The Picture of Madness

The New Normal

The American southwest has a problem that most residents prefer to avoid. The region is getting pistol-whipped by climate change, a deadly combination of severe heatwaves and megadrought.  Las Vegas may be the area's poster boy.

Las Vegas’s population is booming and the city is sprawling into the surrounding desert. The extra concrete adds to the sizzle. On hot days, the highways and roads are littered with broken-down automobiles – commuter cars, ambulances, delivery trucks and buses that overheat as they made their way to and from the city-center.

“Nevada’s climate is changing,” the Nevada government’s Climate Initiative website reports. “In fact, Nevadans say, they are already noticing and impacted by these changes. Climate change has come home.”

The changes are particularly pronounced in Sin City and its surrounding areas, which is warming faster than almost anywhere else in the US. Heatwaves are not only getting hotter, they are also becoming more frequent. Summer weather is increasingly encroaching on spring, with less and less room for relief.

The increasing intensity hasn’t gone unnoticed among workers who have to brave the dangerous conditions, but “no one in the valley is allowed to talk,” Jeff, a valet and porter said. He declined to give his last name out of fear of retribution from his employer, a hotel off the strip.

Going From Bad to Worse

Even with the increasingly intense conditions, the population is growing. Numbers of residents increased by more than 64% between 2000 and 2018 in the county. Officials expect that numbers will continue to grow, projecting that in the next 40 years close to 3.2 million people will call the area home—an increase of nearly 40%.

Expecting to run out of space, a new county lands bill has petitioned the federal government for more acreage, pulling roughly 30,000 acres from public lands in the surrounding desert.

Meanwhile, the construction continues. Housing developments in various stages of completion are on full display at the fringes of the city, and even on the hottest days, workers brave the elements to complete them.

As If Heatwaves and Protracted Drought Weren't Enough

Las Vegas is an electricity pig. From its garish lighting to its air-conditioned hotels and casinos, the city couldn't exist without electricity. Most of it comes from fossil fuel - natural gas, coal and oil - generating plants. But, as we saw in the big heatwaves that hit Texas in recent years, thermal electricity plants require plenty of water for cooling. When the water runs out, the plant shuts down. When the plant shuts down, it takes down air conditioning systems. When the air conditioning goes down in the middle of a severe heatwave a lot of people are suddenly in a lot of trouble.

Las Vegas gets most of its water from the Colorado River which supplies water to 40-million Americans and a large chunk of America's agricultural producers. Two dams, the Hoover and the Glen Canyon, have created huge reservoirs - Lake Mead and Lake Powell.  Those reservoirs are now down to 30 per cent capacity. If the lakes go much lower authorities warn the dams may lose their ability to generate electricity.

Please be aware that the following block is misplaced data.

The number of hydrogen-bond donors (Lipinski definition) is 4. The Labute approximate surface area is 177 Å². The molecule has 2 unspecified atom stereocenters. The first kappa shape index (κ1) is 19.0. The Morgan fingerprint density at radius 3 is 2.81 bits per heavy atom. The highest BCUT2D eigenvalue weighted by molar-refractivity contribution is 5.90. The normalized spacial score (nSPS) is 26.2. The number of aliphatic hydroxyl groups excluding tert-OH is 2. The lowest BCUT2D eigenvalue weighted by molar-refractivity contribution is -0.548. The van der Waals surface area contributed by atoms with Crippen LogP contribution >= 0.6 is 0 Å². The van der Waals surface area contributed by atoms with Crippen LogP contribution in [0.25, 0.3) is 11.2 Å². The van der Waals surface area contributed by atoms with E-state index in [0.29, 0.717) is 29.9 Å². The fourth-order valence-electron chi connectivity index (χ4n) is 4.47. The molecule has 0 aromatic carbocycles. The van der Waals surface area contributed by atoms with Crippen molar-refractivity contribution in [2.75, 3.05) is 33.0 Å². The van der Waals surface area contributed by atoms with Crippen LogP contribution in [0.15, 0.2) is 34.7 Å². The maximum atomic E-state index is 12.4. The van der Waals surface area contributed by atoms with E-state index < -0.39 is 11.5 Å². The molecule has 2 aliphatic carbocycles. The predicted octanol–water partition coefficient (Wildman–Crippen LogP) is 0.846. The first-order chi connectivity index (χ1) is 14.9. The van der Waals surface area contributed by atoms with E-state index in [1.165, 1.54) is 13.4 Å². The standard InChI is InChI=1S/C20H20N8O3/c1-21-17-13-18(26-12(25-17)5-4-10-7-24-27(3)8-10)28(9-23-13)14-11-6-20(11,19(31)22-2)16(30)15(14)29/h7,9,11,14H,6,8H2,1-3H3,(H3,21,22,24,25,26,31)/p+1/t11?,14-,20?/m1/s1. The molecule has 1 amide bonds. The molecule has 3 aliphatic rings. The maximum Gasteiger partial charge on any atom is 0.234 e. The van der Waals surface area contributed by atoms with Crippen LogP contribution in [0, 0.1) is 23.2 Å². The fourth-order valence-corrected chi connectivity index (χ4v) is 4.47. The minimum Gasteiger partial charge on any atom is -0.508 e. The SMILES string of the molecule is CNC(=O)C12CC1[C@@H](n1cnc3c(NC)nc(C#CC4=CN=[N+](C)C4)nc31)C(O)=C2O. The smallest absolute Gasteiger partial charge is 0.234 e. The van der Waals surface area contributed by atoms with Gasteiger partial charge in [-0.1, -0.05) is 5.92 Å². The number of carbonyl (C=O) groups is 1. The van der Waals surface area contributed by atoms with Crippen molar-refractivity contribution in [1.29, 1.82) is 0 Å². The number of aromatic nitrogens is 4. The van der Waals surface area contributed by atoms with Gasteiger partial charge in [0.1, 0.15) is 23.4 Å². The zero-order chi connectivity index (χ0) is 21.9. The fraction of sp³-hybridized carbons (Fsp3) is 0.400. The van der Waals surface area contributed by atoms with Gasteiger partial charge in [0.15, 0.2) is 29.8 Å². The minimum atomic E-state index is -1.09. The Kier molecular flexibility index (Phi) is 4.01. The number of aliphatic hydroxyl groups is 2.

Now you might think that a region that faces severe heatwaves of increasing frequency, intensity and duration plus the prospect of megadrought plus water insecurity and an electrical system of uncertain reliability; a region that has grown by 64 per cent over the past two decades and plans to expand by an additional 40 per cent over the next 40 years might think this projected growth the very picture of madness.  But that's not the way they think in Vegas - or pretty much anywhere else in the southwest either.

Vegas won't be the first victim of Colorado River water rationing.

Based on the pecking order from past negotiations, Arizona will have the biggest reductions in allocation from Lake Mead while California won’t face restrictions until the reservoir drops below 1,045 feet. The agreement dictates that Arizona will have one-third of its water supply from the reservoir cut, Ian James reported for AZ Central. Farmers will be among the most impacted, according to the state’s drought plan, but they will be allowed to use groundwater resources to compensate to some extent.

As a result of the preemptive drought planning, states have already prepared for the inevitable point when they will have to endure such cuts, said Koebele. “The basin has become increasingly collaborative over time, and people are thinking about it as, ‘It’s not if this happens, it’s when it happens and how do we best handle it.’”

The imminent resource crunch is just the beginning of the problems for the millions of people in Arizona, Nevada, California, and Mexico who depend on Lake Mead and the Colorado River for their water.

Rising global temperatures are expected to bring more frequent and more intense droughts to the Southwest, according to the latest National Climate Assessment, which was authored by 13 US federal agencies in 2018. Climate change is also increasing the likelihood of long-term megadroughts like the one we are seeing now.

How bad is it really? Arizona and Mexico are now exploring a proposal to set up a desalination plant to bring water to their worst affected areas.


  1. And then there's this angle ...

    1. They don't have a monopoly on corruption and lunacy, NPoV.

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